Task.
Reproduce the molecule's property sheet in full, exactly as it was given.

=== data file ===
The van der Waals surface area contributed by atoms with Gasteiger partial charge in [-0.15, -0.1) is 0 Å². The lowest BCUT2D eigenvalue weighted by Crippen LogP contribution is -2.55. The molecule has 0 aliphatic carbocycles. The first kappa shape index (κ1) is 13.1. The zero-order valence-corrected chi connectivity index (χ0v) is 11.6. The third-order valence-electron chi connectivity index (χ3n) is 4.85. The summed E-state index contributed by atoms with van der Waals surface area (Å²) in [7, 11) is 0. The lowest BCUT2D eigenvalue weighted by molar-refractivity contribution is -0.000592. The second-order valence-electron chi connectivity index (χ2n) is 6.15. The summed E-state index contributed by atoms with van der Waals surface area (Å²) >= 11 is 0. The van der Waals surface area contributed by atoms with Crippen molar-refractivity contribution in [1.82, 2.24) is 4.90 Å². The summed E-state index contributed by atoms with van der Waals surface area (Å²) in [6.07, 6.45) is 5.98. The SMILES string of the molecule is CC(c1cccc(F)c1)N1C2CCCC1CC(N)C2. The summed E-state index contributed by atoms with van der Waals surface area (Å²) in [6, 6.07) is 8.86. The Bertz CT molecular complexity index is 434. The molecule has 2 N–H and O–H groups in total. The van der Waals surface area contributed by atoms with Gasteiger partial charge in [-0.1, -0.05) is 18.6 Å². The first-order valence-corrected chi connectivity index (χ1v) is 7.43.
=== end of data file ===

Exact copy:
The van der Waals surface area contributed by atoms with Gasteiger partial charge in [-0.15, -0.1) is 0 Å². The lowest BCUT2D eigenvalue weighted by Crippen LogP contribution is -2.55. The molecule has 0 aliphatic carbocycles. The first kappa shape index (κ1) is 13.1. The zero-order valence-corrected chi connectivity index (χ0v) is 11.6. The third-order valence-electron chi connectivity index (χ3n) is 4.85. The summed E-state index contributed by atoms with van der Waals surface area (Å²) in [7, 11) is 0. The lowest BCUT2D eigenvalue weighted by molar-refractivity contribution is -0.000592. The second-order valence-electron chi connectivity index (χ2n) is 6.15. The summed E-state index contributed by atoms with van der Waals surface area (Å²) >= 11 is 0. The van der Waals surface area contributed by atoms with Crippen molar-refractivity contribution in [1.82, 2.24) is 4.90 Å². The summed E-state index contributed by atoms with van der Waals surface area (Å²) in [6.07, 6.45) is 5.98. The SMILES string of the molecule is CC(c1cccc(F)c1)N1C2CCCC1CC(N)C2. The summed E-state index contributed by atoms with van der Waals surface area (Å²) in [6, 6.07) is 8.86. The Bertz CT molecular complexity index is 434. The molecule has 2 N–H and O–H groups in total. The van der Waals surface area contributed by atoms with Gasteiger partial charge in [-0.1, -0.05) is 18.6 Å². The first-order valence-corrected chi connectivity index (χ1v) is 7.43.